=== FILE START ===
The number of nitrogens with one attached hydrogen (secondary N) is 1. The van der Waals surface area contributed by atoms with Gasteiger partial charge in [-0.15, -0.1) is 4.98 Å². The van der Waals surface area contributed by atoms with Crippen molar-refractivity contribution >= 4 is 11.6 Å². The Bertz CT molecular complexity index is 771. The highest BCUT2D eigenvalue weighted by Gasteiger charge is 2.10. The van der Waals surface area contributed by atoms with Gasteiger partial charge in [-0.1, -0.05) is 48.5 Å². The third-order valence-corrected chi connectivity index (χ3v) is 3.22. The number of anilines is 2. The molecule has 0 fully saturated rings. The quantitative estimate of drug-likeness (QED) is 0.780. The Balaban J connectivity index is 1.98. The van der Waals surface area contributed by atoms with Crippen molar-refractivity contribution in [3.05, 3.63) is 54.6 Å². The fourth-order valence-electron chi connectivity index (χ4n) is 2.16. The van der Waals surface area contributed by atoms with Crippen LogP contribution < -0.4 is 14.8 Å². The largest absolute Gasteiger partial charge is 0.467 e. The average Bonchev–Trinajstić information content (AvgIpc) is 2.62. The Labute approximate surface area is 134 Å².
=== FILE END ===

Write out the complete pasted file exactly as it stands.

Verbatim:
The number of nitrogens with one attached hydrogen (secondary N) is 1. The van der Waals surface area contributed by atoms with Gasteiger partial charge in [-0.15, -0.1) is 4.98 Å². The van der Waals surface area contributed by atoms with Crippen molar-refractivity contribution >= 4 is 11.6 Å². The Bertz CT molecular complexity index is 771. The highest BCUT2D eigenvalue weighted by Gasteiger charge is 2.10. The van der Waals surface area contributed by atoms with Gasteiger partial charge in [-0.1, -0.05) is 48.5 Å². The third-order valence-corrected chi connectivity index (χ3v) is 3.22. The number of anilines is 2. The molecule has 0 fully saturated rings. The quantitative estimate of drug-likeness (QED) is 0.780. The Balaban J connectivity index is 1.98. The van der Waals surface area contributed by atoms with Crippen molar-refractivity contribution in [3.05, 3.63) is 54.6 Å². The fourth-order valence-electron chi connectivity index (χ4n) is 2.16. The van der Waals surface area contributed by atoms with Crippen LogP contribution < -0.4 is 14.8 Å². The largest absolute Gasteiger partial charge is 0.467 e. The average Bonchev–Trinajstić information content (AvgIpc) is 2.62. The Labute approximate surface area is 134 Å².